Marketing Strategy Not Getting Results? Here’s Why


You’ve put time, effort, and money into developing a marketing strategy, but it doesn’t feel as if you’re seeing enough of a return on your investment. What went wrong? One of these four common missteps could be the root of your problem.

  1. You borrowed your strategy from a successful competitor

It’s smart to check out what marketing strategies and tactics your competitors use. But using those strategies and tactics whole cloth for your own company will make it much harder to differentiate yourself in the eyes of your target audience. What you need is a creative approach that highlights the unique ways your product or service solves your audience’s problems. The strategy should focus on what you do differently—and better—than the competition. Think about Lyft’s ad campaign that focused on safety (and took a shot at the competition) after a growing number of reports accused Uber drivers of assaulting riders.

  1. You’re paralyzed by perfectionism

The only marketing strategies that work are the ones that get implemented. It’s tougher than it sounds. Many organizations spend so much time trying to develop the perfect strategy and best creative that they end up delaying the implementation of their marketing plan. And while you’re worrying that you haven’t created content worthy of a Clio or a Webby, your competition is in the marketplace making connections and winning business from your shared pool of potential clients. That doesn’t mean you should publish sub-par content—just that content your target audience wants to read, watch, or listen to is good enough. Play the long game and focus on building relationships.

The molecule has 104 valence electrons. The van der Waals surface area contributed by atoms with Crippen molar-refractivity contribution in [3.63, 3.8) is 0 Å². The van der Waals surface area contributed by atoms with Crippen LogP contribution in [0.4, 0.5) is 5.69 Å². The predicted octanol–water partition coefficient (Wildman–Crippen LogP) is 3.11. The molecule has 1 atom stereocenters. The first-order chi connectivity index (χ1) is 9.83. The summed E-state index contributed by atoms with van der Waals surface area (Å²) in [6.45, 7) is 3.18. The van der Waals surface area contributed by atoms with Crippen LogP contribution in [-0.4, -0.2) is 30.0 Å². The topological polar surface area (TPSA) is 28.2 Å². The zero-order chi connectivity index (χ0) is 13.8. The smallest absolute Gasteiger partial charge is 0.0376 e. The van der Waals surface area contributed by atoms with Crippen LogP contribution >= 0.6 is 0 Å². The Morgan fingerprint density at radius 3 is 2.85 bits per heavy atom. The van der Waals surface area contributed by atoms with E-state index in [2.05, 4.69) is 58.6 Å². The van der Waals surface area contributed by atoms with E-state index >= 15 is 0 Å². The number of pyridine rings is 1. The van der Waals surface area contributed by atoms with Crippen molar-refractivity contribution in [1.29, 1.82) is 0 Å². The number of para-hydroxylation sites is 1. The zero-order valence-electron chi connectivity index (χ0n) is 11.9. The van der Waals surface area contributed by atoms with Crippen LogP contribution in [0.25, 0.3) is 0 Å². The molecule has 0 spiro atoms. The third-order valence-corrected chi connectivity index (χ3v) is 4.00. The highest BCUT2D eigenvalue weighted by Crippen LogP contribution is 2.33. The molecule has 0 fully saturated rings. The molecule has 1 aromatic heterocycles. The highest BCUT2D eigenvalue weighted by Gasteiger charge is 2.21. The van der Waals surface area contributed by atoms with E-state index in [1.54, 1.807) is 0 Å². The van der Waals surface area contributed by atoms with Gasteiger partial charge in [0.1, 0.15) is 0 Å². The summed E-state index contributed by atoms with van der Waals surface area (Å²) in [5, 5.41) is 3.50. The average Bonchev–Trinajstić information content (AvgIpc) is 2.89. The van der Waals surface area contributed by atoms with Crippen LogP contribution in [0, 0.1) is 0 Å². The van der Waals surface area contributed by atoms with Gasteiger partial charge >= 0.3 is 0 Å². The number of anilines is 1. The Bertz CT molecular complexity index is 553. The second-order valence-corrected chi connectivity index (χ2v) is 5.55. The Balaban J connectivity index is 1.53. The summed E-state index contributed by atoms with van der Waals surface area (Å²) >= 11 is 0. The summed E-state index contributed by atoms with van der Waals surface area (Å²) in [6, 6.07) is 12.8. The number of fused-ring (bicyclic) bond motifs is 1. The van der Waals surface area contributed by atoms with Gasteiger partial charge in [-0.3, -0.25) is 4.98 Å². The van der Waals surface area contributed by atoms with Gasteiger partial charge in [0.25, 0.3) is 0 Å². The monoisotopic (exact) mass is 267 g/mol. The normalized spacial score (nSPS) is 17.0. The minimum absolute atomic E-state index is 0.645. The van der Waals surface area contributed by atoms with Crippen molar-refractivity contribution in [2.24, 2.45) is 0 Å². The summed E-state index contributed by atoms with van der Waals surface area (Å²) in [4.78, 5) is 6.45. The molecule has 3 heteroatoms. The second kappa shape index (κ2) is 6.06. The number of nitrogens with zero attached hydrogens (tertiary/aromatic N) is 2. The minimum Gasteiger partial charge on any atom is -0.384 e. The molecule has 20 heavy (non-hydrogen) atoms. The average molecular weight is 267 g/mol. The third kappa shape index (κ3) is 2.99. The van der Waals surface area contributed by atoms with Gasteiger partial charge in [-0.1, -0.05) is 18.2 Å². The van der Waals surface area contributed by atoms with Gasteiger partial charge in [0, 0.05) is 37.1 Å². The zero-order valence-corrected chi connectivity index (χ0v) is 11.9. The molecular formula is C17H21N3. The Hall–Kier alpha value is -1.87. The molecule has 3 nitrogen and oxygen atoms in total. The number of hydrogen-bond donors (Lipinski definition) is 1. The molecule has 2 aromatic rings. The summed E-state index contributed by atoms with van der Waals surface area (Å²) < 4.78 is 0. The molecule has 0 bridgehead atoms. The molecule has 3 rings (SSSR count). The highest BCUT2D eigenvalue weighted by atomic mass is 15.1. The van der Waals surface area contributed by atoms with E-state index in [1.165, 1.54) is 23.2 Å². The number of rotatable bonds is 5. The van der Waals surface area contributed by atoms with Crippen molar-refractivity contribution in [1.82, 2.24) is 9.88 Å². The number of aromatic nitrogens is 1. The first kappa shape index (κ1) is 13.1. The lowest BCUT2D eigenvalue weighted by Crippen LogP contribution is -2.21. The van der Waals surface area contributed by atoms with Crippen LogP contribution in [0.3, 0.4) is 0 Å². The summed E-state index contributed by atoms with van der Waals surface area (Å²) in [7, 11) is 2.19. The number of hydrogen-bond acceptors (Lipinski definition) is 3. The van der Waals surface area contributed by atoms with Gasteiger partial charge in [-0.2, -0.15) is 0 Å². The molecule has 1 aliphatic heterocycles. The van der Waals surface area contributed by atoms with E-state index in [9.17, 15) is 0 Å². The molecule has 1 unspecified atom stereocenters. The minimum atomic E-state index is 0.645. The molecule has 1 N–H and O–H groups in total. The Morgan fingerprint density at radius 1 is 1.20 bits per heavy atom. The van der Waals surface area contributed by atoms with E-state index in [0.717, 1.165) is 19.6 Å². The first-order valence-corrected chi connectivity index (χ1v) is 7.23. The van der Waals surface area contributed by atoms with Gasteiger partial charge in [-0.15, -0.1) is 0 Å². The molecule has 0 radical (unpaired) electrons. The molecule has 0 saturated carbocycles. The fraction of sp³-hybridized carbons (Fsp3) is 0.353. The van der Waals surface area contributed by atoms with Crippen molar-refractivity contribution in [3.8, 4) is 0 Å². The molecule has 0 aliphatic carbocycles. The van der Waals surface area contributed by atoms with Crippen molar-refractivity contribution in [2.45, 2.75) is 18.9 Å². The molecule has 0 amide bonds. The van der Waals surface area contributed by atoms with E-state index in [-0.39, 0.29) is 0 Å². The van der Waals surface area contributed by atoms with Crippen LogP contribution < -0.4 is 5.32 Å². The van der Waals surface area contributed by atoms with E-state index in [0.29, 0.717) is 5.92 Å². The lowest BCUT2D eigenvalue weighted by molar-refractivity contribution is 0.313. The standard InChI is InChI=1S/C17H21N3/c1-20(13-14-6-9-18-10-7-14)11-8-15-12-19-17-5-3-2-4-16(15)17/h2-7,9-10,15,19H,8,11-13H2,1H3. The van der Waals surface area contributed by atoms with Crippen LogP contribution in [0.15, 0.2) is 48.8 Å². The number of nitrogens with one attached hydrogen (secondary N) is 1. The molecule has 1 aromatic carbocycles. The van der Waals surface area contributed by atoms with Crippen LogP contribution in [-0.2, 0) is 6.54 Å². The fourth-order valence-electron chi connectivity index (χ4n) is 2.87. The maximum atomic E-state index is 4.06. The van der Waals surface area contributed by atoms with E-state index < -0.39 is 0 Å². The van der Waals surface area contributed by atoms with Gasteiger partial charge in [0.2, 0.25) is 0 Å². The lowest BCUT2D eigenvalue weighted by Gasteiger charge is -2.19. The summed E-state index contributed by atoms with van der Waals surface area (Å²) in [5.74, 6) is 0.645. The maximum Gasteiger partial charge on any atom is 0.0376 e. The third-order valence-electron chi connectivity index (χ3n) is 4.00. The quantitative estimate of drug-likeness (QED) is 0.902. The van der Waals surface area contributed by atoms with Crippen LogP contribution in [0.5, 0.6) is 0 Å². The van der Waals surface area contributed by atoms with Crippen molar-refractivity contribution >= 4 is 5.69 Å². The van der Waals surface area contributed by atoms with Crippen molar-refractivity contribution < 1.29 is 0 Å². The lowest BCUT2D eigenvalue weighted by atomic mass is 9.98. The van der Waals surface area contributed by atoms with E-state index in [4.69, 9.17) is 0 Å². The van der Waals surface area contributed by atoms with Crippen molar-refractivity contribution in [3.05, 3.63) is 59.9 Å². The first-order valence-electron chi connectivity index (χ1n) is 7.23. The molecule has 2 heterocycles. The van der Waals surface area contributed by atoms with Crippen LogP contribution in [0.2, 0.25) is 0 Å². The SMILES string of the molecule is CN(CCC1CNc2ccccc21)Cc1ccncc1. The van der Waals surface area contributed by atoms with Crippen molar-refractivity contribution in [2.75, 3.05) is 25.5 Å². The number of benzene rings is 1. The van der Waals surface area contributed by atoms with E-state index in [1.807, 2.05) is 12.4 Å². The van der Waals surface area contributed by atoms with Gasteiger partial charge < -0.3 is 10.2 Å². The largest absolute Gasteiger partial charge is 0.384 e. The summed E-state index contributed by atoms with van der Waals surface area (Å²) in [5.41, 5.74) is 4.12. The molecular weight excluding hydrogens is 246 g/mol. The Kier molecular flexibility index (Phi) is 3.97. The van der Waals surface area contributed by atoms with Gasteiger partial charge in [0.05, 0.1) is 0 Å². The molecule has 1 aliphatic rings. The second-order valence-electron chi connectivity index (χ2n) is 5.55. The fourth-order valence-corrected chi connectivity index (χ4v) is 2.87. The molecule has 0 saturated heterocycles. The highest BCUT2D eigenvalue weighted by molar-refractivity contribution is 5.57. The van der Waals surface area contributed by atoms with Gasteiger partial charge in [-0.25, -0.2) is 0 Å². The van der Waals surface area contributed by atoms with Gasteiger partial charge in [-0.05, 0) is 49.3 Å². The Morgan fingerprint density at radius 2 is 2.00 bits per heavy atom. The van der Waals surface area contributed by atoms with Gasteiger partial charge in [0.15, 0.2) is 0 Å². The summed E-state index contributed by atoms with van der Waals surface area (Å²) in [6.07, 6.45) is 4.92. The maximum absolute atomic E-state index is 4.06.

1. You think SEO is dead

A lot of marketing “gurus” have declared that SEO is dead. While SEO may no longer be king, rumors of its death are exaggerated. If content marketing is part of your strategy, you still need good SEO to help your content rank higher on the search engines’ results pages. Organic search is still the No. 1 referral data source, directing 2.5 times more traffic than social media (41% for search vs 16% for social). Stay up-to-date on Google’s latest search algorithm (which is changing constantly), do keyword research, and make sure your site is mobile friendly.

  1. You’re not social enough

While you shouldn’t rely on social media as the primary channel to drive audience to your online content, you do need to promote your site regularly. How else will people know what’s available on your site? When you publish a new blog, podcast, video, or announcement, share it on your social media channels, email an update to your clients and prospects, or try posting your new content on SlideShare. And make sure there’s a link to new content on your website’s home page.